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Buhari and the deflation of a famed letter-writer

Muhammadu Buhari
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In contemporary time, there seems to be a perceptible decline in letter writing, especially personal ones. This is quite understandable, considering current upsurge in Information Communication Technology across the world. The social media, in particular, has made communication much easier, convenient and exciting. Technology has, thus, dealt a fatal blow to the art of letter writing.

But then, a few folks, especially the old brigade, still indulge in letter writing. Former Nigerian President, Chief Olusegun Obasanjo, belongs to this class. He surely loves writing letters and they are mostly highly volatile. So venomous are his letters that they have been overtly and covertly responsible for the collapse of not a few governments in the country. On October 1st, 1979, Chief Obasanjo made history by willingly handing over power to the Sheu Shagari led National Party of Nigeria, NPN, government.
However, a few years later, Obasanjo wrote series of letters through which he accused the Shagari government of ineptitude and unbridled corruption. On 31st December 1983, four years after Obasanjo handed over power to it, the Shagari administration was toppled in a military coup. Till today, many strongly believe that Obasanjo spiteful letters were partly responsible for the collapse of the Shagari government.
Buoyed by the efficacy of his letters, Obasanjo became more committed to the art. From 1984 to 1999, there was hardly a government in the country that did not get a dose of Obasanjo’s deadly letters. However, from 1999 to 2007, his propensity for letter writing sharply declined. This is quite explicable as the Owu born chief was at the helm of the nation’s affairs under the umbrella of the People Democratic Party, PDP.
All that, however, changed not long after he handed over power to his own chosen successor and political son, late Umar Musa Yar’Adua whose administration was largely marred by his failing health which nearly threw the nation into a political crisis of sort. Characteristically, Obasanjo picked up his pen, once again, and there began series of another set of caustic letters that hugely undermined the Yar’Adua administration.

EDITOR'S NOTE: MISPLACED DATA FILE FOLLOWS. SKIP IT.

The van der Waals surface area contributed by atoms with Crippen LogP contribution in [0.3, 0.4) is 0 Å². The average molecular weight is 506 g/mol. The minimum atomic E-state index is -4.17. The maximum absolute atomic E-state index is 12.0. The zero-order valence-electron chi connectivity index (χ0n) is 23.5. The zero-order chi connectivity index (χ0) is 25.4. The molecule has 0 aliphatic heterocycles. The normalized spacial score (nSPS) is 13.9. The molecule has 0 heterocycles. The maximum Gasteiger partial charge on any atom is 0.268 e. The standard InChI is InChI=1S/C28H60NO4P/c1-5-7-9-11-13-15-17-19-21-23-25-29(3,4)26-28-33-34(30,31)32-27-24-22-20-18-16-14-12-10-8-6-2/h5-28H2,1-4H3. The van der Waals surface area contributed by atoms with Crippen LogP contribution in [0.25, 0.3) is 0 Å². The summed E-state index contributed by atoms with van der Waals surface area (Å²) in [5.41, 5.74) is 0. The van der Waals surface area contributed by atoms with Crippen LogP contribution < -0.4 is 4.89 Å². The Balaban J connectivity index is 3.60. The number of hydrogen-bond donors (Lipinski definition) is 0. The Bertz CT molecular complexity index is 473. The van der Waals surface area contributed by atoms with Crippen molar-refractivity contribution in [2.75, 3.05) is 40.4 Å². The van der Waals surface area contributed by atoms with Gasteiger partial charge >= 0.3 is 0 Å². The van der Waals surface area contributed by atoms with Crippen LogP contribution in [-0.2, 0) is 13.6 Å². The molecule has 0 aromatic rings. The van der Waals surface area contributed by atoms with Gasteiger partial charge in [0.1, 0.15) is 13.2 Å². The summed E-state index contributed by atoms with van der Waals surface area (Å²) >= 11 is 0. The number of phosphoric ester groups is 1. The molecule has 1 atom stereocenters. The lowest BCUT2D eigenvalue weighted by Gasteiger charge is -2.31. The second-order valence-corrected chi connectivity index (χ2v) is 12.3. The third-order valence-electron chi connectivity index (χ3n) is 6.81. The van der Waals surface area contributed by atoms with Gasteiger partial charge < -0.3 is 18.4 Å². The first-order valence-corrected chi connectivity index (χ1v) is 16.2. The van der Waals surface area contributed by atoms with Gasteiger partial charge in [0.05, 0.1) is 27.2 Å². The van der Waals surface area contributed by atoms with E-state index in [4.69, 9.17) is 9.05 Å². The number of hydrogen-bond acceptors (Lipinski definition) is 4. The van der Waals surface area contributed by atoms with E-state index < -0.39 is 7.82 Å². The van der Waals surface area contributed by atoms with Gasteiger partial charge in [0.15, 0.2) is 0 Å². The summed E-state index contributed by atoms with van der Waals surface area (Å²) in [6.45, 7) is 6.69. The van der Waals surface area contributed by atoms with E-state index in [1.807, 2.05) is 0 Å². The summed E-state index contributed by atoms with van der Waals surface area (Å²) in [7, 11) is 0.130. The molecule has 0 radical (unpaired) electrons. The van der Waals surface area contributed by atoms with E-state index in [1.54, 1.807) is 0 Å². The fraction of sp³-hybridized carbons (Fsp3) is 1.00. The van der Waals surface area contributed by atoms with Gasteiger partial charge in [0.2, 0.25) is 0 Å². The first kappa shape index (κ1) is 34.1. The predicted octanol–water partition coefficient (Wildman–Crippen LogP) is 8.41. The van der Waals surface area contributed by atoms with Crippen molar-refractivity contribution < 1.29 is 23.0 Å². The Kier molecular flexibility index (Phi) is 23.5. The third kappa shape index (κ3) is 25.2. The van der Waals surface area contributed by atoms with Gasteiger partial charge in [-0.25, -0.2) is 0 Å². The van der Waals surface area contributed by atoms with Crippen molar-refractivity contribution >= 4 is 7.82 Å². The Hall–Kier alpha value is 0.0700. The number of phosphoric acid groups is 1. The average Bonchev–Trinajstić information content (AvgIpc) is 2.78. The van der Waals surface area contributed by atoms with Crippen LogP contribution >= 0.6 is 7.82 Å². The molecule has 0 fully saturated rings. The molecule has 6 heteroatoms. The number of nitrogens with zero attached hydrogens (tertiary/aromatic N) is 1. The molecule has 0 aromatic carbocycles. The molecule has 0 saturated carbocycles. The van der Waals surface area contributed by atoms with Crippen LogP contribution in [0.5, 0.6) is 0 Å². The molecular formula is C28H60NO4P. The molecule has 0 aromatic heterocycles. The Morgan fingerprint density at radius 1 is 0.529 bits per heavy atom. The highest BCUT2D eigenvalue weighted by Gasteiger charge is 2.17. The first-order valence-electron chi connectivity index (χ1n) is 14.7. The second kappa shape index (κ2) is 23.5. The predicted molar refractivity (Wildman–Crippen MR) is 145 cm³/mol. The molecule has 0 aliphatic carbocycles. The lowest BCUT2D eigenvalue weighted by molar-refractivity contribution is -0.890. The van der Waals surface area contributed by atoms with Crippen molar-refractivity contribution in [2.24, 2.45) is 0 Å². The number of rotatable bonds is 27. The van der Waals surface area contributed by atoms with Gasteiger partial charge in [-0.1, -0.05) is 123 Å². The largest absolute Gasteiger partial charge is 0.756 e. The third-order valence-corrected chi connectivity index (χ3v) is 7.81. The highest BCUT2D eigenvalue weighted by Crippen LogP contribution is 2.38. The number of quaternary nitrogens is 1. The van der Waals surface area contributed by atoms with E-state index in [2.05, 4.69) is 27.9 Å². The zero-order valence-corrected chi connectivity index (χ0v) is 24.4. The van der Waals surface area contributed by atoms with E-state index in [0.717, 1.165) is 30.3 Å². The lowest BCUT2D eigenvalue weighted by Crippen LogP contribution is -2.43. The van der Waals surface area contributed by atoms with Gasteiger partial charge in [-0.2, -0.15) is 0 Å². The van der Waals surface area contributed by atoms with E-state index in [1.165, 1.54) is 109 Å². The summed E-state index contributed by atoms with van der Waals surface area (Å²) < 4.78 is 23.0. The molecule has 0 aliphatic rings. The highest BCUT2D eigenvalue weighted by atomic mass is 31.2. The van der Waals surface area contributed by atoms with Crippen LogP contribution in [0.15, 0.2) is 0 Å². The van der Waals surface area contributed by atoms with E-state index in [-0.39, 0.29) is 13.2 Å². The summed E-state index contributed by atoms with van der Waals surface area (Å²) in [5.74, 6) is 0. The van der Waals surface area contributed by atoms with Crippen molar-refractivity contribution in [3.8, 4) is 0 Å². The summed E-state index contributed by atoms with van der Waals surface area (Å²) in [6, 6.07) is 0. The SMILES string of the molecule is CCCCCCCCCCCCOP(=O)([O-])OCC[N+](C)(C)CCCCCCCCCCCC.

In-spite of being active in his emergence as president, Obasanjo later became a major thorn in the flesh of the Jonathan administration.
Obasanjo embarked upon another voyage of lethal letter writing. Like those before it, the Jonathan administration couldn’t survive the onslaught. It was roundly beaten at the 2015 poll by President Muhammadu Buhari and his All Progressive Congress, APC.
Typically, Obasanjo openly courted the Buhari administration at the early stage. But as usual, the love between the duos didn’t last. By late 2016, he has started making damning remarks about the administration. By 2017, he was fully back in business as series of noxious letters that roundly condemned Buhari and his administration started flying around. In one of such, he openly advised Buhari to head back to Daura, his ancestral home, and retire in peace. In another, he was short of saying that the President no longer had a sound mind!
But then, unlike in the past, the famed Obasanjo’s letter seems to have lost its potency. Not only did Buhari trounced, Abubakar Atiku, his closest rival at the poll, he won convincingly in places where book makers had earlier opined he might not do well.
Now, how did Obasanjo’s fiery letter miss its target this time around? Well, the answer could be multifaceted.  For one, it appears Nigerians have suddenly discovered that Obasanjo is a crafty old war horse who enlists an unsuspecting public to be part of his personal battles against past leaders. It has been alleged that the former President often resort to his legendary toxic letter writing art whenever the government in power refuses to do his selfish bidding.
Also, Nigerians might have become tired of his overbearing meddlesomeness in the nation’s political realm. Since 1979, Obasanjo has been directly or indirectly involved in the emergence of every leader in the country. For instance, he greatly influenced the emergence of Yar’Adua and eventually Jonathan as presidents respectively, only to come round and fiercely criticize same leaders.
The point here is that if his past judgment that initially influenced his endorsement of these leaders was bad, why should Nigerians trust him again?
The Buhari phenomenon has merely exposed Obasanjo as a hypocritical and self-centred man who thinks mainly about himself, while pretending to be driven by patriotic considerations.  In as much as he has the right to continue writing his letters as well as the right to support any candidate of his choice in any election, he has lost the right to tell Nigerians whom to vote for. Buhari’s latest victory has effectively checkmated his capacity to meddle needlessly in the nation’s political space.
If he really knows what is good for him, this is really the time for him to take a cue from past leaders such as Yakubu Gowon and Abdusalami Abubakar and toe the path of a true statesman.
Tayo Ogunbiyi
 
Ogunbiyi wrote in from Alausa, Ikeja, Lagos.

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